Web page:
Ainsley Harriott Lightly Salted Croutons

After a couple of weeks eating ready meals from chefs at the top of the culinary tree, I’ve come crashing down to earth and returned to the world of jolly old Ainsley. I’ve had this bag of croutons sat in the cupboard for a while and have been waiting for the right opportunity to get stuck in. Tonight has proven to be the night. I’m home alone watching a programme called The House that 100k Built and to inject some excitement I cracked open the croutons.

Crouton Bag

My experience of croutons has been twofold 1. lovely, toasted, slightly stale bread fried until golden brown and scattered through a salad and 2. Perfectly formed cubes of crunchy stuff floating about in cup a soups. I’ve never really understood what the latter are, but I’ve always quite enjoyed them.

I expected Ainsley’s version to be more closely aligned to a cup a soup crouton than the stale bread one and when I read the serving suggestion, Ainsley recommends putting them in his own cup soup. I wonder if he deliberately makes crap cup soups without croutons so he can then sell croutons? I don’t like to think of him being so mercenary… but you never know.

When I opened the bag the croutons looked surprisingly like actual toasted bread, rather than factory made unidentifiable crispy chunks. I was really disappointed. For the first time since starting this blog I was hoping for a crap, cheap product but got a higher quality one. However all credit to Ainsley for doing things properly.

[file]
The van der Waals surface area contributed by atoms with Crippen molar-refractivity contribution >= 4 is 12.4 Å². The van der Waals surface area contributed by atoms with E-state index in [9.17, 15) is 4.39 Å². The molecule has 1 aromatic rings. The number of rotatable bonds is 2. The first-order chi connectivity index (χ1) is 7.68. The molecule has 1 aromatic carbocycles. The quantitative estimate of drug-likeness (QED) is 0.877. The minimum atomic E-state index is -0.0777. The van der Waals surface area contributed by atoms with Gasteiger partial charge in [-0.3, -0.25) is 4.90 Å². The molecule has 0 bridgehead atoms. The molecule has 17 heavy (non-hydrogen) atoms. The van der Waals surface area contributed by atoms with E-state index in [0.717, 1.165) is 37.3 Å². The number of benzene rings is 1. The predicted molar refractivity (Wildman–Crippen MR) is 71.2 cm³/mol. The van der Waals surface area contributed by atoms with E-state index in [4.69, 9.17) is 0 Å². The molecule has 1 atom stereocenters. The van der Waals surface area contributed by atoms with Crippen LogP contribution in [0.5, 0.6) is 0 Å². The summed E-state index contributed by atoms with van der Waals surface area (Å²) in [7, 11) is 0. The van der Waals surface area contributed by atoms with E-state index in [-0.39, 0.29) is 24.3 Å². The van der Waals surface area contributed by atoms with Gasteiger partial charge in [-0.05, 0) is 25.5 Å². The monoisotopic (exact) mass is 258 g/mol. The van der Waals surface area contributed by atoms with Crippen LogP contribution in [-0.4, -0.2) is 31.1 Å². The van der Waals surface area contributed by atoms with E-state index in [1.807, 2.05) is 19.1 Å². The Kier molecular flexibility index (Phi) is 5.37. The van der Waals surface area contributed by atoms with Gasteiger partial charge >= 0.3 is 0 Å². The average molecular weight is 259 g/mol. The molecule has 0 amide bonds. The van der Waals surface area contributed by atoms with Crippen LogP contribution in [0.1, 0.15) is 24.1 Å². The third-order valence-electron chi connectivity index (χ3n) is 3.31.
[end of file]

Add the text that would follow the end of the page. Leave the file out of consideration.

Crouton cubes

The croutons were perfectly formed cubes and I started crunching through them. They were bland as a greatest hits album from Dido. They had an unpleasant bitter note and the claim they were lightly salted was an odd one; for the most part they weren’t salted at all, but then every now and again I found a crouton that tasted of nothing but salt. I guess overall that means they were slightly salted, but I’d have preferred a more even spread.

I know that croutons aren’t meant to be eaten on their own, but I didn’t want soup for dinner (who would) and the only thing in the cupboard that came close to going in a salad was some shrivelled up kale, so I guess I am judging them a little out of context. I tried to imagine them playing a supporting role in a full on dish, and I think they’d do just fine. I reckon the bitterness would be masked, the seasoning disguised and as a textural addition they could enliven your dinner.

Ainsley Harriott Lightly Salted Croutons 60g bag – £0.56


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